3. Narco Submarines

The cartels’ submarines are well known, but the impressive effort and technology involved merit a spot on this list. In this example, cocaine traffickers in the mangrove swamps of the Colombian Pacific managed to build a fully functional submarine, with a length of 33 meters, capable of transporting six crew members and 10 tons of cocaine. When Ecuadorean soldiers, acting on a DEA tip-off, seized it in 2010, it was the first 100% submersible narco sub to be discovered. Its price tag would have been in the millions, with design and construction probably requiring the expertise of ex-military engineers. Still, with fleets of such vessels reportedly having been built, that really is a drop in the ocean.

4. Sex Lube Steroids

This attempt is notable for its branding. In 2008, Australian Customs officials in five different states confiscated 150 bottles of faux sex lubricant containing banned liquid steroids. They were being brought into the country from Thailand via a variety of routes—including the mail. To be precise, the confiscated drugs were in bottles marked “Gay Lube Oil.” Whatever the smugglers’ thinking, Aussie customs officials speculated a link between the increased popularity of steroid smuggling and the Olympic games that were held in Beijing that year— although “The bulk of the people we investigate are actually not elite sports people.”

5. Breast Implants

The prize for the most stomach-churning drug smuggling attempt arguably goes to the 43-year-old Venezuelan woman who nearly passed through Madrid International Airport with 3.7 pounds of cocaine stuffed inside her breast implants—although she wasn’t the first person to be caught doing this. She gave herself away through some nervous behavior, which caused narcotics agents to pull her aside. Female officers who frisked her then noticed some irregular shapes. She was rushed to the hospital where the removed implants revealed cocaine with a street value of $120,000 per breast.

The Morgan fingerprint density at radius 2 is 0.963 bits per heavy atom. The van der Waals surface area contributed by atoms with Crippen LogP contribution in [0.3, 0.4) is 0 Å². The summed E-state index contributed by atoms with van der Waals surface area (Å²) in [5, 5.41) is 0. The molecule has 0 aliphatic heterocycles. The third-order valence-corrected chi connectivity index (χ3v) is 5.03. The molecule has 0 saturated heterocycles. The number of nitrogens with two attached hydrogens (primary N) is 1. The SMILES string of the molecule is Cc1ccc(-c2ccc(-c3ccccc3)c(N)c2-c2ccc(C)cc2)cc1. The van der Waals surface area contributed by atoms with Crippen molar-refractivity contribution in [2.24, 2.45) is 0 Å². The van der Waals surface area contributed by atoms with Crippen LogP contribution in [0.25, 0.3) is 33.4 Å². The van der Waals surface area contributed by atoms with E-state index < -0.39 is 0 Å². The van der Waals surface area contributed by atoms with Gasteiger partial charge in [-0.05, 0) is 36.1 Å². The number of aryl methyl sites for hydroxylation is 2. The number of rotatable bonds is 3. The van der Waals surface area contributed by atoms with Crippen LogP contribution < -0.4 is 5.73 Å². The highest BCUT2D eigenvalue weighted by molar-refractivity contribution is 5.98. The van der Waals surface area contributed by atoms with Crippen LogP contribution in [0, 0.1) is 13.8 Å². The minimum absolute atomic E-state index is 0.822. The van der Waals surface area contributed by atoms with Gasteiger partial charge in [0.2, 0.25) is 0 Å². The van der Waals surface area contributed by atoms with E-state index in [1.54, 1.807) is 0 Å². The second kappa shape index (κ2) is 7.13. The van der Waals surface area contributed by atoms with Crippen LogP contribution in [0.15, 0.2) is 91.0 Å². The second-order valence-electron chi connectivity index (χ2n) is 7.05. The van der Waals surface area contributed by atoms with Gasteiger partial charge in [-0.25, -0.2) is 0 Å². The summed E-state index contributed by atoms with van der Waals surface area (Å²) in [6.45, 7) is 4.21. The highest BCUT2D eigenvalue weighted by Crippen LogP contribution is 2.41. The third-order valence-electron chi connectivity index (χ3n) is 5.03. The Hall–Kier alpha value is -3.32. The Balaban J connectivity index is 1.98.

6. Pigeon Carcasses

Where some see tragedy, others see opportunity. Photo via Shutterstock

Where some see tragedy, others see opportunity.

According to prisoners at an allegedly unruly and unsatisfactory prison in England called HMP Oakwood, “the amount of drugs coming in is a joke.” And apparently one popular technique for getting drugs literally over the prison walls is to stuff them into the carcass of a pigeon and sling them into the exercise yard. This is helped by the fact that Oakwood lies next to a main road. Plus, according to a prisoner quoted last year, “Nobody expects a dead bird—they just put it straight into the bin.” A prison security spokesman asserted that this smuggling practice is a myth. But it has been reported in other British prisons, too.